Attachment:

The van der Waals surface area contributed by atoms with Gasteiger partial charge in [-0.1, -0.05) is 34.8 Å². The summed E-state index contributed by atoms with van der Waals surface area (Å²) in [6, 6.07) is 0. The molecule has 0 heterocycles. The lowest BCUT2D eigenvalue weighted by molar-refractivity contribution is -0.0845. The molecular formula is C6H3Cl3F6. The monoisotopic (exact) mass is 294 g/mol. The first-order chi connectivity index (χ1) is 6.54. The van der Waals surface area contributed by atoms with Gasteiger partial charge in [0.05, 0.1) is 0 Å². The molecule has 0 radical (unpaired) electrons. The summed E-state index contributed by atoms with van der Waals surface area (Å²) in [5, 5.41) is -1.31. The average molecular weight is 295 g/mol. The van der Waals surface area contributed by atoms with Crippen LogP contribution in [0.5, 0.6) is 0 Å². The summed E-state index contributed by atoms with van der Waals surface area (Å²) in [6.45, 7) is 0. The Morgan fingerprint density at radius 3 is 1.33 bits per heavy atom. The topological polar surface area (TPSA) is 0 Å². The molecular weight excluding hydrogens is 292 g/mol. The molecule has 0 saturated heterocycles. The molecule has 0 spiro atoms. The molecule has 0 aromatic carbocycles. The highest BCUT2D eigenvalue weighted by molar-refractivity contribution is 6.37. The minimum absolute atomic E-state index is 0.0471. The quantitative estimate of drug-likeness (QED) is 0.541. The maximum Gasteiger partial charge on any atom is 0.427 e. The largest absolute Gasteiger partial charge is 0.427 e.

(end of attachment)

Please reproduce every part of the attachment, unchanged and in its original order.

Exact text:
The van der Waals surface area contributed by atoms with Gasteiger partial charge in [-0.1, -0.05) is 34.8 Å². The summed E-state index contributed by atoms with van der Waals surface area (Å²) in [6, 6.07) is 0. The molecule has 0 heterocycles. The lowest BCUT2D eigenvalue weighted by molar-refractivity contribution is -0.0845. The molecular formula is C6H3Cl3F6. The monoisotopic (exact) mass is 294 g/mol. The first-order chi connectivity index (χ1) is 6.54. The van der Waals surface area contributed by atoms with Gasteiger partial charge in [0.05, 0.1) is 0 Å². The molecule has 0 radical (unpaired) electrons. The summed E-state index contributed by atoms with van der Waals surface area (Å²) in [5, 5.41) is -1.31. The average molecular weight is 295 g/mol. The van der Waals surface area contributed by atoms with Crippen LogP contribution in [0.5, 0.6) is 0 Å². The summed E-state index contributed by atoms with van der Waals surface area (Å²) in [6.45, 7) is 0. The Morgan fingerprint density at radius 3 is 1.33 bits per heavy atom. The topological polar surface area (TPSA) is 0 Å². The molecular weight excluding hydrogens is 292 g/mol. The molecule has 0 saturated heterocycles. The molecule has 0 spiro atoms. The molecule has 0 aromatic carbocycles. The highest BCUT2D eigenvalue weighted by molar-refractivity contribution is 6.37. The minimum absolute atomic E-state index is 0.0471. The quantitative estimate of drug-likeness (QED) is 0.541. The maximum Gasteiger partial charge on any atom is 0.427 e. The largest absolute Gasteiger partial charge is 0.427 e.